I did as instructed and he drove us to the bridge near the School for the Deaf in Danvers. The fuel depots are there and because the river was frozen all the way to the Beverly bridge, barges could not get through. I don't know how Dad knew, but the Coast Guard had dispatched two of its biggest breakers to open up a path through the ice.

We parked and found a spot for good viewing, and drank coffee from the thermos he had brought. After a bit, the breakers appeared in the distance. We watched them bash their way through the ice, and we stayed until they had completed all of the breaking and tied down at the dock.

Dad and I were absolutely mesmerized by the forces of nature and man that morning. His wonder of nature and the world are a gift he gave to all of us, and it is a big piece of me, every day.

I'm glad I pulled on my ski clothes and sat by that bridge that day, with our Dad.

There are so many more things I could share about my Dad, that he grew up cold and hungry in the Depression, that he was at Pearl Harbor when it was bombed.  So many stories in a life well lived, but stolen too early.  The most important thing I can say about him, though, is that he was a great Dad, and that is not an easy thing to be.  

He gave to me my love of the outdoors, my endless curiosity and fascination of all things, and he gave me the strength and wisdom to live life well.  

The next time your Dad calls you to go off and do something together, you go.  You could be receiving the gift of a memory that sustains, such as I received one very cold day by the side of a river.  


Carrying on with the update of my life here in New England, I'll share the knitting I've done while I've been ignoring my blog.  

My Mom formed a 4-H Fiber Arts club when my sister and I were quite young.  I didn't realize then what a great gift she gave us when she decided to teach a bunch of young girls the fiber arts she had grown up with.  For my mom, it was a necessity--the sewing of wardrobes, the knitting of sweaters.  There was no money or desire for store bought clothing, including winter coats.  

Now, those arts that she taught me keep me going, especially during these New England winters when the ground underfoot is too icy for me to chance.  So, I knit.  And, I love it.  The rhythm of the needles, and the excitement of the pattern emerging from my needles is something I now cannot live without.  My hands do not work as well as they once did, but my knitting does.    

I've had some starts and finishes over these cold months.   

Of course I made a Christmas stocking for Anna's puppy Lila.  

I had a bunch of Martha Stewart craft yarn left from previous projects,
a bit of this and a bit of that.   I decided to use it all up to make a blanket
for Project Linus, and to use this corner to corner pattern, the same
one I use to make my cotton dish cloths.  I just grabbed a ball at a
time and knit until it was gone, so there is no rhyme or reason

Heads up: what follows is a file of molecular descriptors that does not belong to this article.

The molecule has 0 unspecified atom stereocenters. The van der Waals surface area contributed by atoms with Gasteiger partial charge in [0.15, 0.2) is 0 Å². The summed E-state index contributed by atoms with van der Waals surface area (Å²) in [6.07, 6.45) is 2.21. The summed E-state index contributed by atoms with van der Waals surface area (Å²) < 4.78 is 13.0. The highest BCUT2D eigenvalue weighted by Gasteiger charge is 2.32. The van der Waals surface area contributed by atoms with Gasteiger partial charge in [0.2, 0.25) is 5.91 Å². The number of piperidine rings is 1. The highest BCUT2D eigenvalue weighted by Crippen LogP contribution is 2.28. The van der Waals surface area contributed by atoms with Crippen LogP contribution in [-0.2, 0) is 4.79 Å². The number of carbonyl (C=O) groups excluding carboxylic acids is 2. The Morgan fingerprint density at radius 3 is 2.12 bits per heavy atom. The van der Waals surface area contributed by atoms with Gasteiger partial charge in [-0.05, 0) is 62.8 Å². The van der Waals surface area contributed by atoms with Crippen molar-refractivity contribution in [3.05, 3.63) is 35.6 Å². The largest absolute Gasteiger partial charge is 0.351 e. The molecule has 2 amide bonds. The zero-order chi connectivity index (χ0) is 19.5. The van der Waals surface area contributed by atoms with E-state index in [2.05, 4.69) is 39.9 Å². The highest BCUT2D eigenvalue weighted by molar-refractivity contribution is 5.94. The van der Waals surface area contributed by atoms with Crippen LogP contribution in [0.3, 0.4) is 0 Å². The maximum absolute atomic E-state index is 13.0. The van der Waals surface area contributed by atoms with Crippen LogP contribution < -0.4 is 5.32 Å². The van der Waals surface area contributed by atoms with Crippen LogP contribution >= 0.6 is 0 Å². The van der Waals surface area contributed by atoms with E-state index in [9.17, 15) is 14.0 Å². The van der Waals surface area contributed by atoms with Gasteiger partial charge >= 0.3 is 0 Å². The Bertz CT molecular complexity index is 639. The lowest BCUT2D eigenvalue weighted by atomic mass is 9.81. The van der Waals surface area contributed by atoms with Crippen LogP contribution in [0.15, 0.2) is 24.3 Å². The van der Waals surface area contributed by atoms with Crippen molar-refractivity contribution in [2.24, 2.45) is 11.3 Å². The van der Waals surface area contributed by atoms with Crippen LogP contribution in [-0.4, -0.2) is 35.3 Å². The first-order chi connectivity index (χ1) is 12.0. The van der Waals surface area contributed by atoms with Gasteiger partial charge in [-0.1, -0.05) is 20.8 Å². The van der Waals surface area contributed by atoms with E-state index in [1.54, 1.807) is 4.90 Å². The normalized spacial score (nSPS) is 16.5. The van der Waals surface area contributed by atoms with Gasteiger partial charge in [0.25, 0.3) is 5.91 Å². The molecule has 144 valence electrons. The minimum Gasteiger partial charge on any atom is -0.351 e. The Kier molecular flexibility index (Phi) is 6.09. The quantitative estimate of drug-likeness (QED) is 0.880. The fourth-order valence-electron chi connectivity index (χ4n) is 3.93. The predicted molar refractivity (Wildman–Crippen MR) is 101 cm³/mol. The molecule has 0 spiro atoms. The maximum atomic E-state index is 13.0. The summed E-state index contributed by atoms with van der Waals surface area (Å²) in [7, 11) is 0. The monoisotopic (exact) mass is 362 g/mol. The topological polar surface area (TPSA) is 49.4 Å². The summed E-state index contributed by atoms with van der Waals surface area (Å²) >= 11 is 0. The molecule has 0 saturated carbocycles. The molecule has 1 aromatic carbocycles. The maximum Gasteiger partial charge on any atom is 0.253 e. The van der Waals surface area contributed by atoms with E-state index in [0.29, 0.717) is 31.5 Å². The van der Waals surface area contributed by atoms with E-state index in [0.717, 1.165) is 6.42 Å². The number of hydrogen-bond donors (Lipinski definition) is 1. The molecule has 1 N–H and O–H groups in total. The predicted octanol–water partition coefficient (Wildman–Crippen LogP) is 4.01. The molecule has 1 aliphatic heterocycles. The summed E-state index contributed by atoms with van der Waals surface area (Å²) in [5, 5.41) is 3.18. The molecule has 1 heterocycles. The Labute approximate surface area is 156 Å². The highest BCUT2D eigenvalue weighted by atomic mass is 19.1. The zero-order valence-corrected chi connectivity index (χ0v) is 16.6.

to the stripes.  When I was nearly done, Anna
remarked upon how much she loved the blanket and could she give it
as a gift to a friend who will be having a baby boy in April.  So, I made a
hat to match, and now it's a personal gift for Anna to give.
I think this is my go-to pattern for all baby blankets now.
With stripes added, it has a lot of character and it is delightfully
mindless to knit.  

I finished this lap afghan for myself, and it is perfectly warm
and bouncy and soft.  I am addicted to Chevron patterns right now
and will probably crank out a Chevron quilt in the sewing room
before too long.  

My favorite scarf----Hitchhiker, available on Revelry.
I had this luscious hand dyed wool sitting and waiting to be put
to work, and it has been.  I've now finished this scarf to give
as a gift to a friend as thanks for her great kindness over the years.
I know she does not expect anything in return, and will
be surprised and thrilled to receive this.  
Presently on my needles I have another corner to corner baby blanket.  I've been digging through my yarn collection and using all that I have on hand, and I've made a pledge to not buy any yarn until that collection is gone.  This will not be easy.  The fingering weight hand-dyed yarns that are easily available and popular right now call to me.  But, they are expensive, and I have enough yarn in my stash to keep me knitting for quite a while.  

Monday, February 16, 2015


It has been far too long since I have spent time on my blog, and I miss it.  It is time to catch up and to start writing again.  Piece by piece I will do exactly that.  

First, the holidays.  Joyful, wonderful.  With Anna again living on the East Coast, not the West Coast, it was an especially sweet time.  The four of us spent a peaceful lovely few days together, doing what we traditionally do.  

Making cookies, baking rolls, building a gingerbread house.  Such simple acts that have bound us together year after year.  

Every year we buy Paul and Anna a "toy" to play with.
This year it was a 3D puzzle that made a useable vase!
We had a lovely Christmas tree, decorated simply and tastefully by Anna.  Tied to the wall,  it did not get knocked over by any of the 6 critters (4 dogs, 2 cats) in the house.  Poppy's black and white look beautiful amid the Christmas finery.  

Anna added a new member to our pack this year, Miss Lila,
and so of course a new stocking was added to our display.   
And, here they all are, all made by me, except for the two with
the Santa faces, which were originally made for Dave and me
by my Auntie.  She loved animals and so I'm sure she wouldn't mind
that we passed them onto the cats.  We now have more stockings
for critters than for people.  

The best holiday photo of all?  Our dear Paul and Anna, of course.  

For Christmas, Paul gave Anna some fabulous Red Solo Cup re-usable
stemware.  Our two New England kids in their Christmas flannel shirts
drinking wine from their Red Solo Cup stemware.  
Since the holidays, I have been spending a lot of time in my sewing room and with my knitting needles.  I look forward to sharing those starts and finishes.  

For now, it's Christmas memories that stand alone and come first.  It is a great blessing every time the four of us are able to gather together.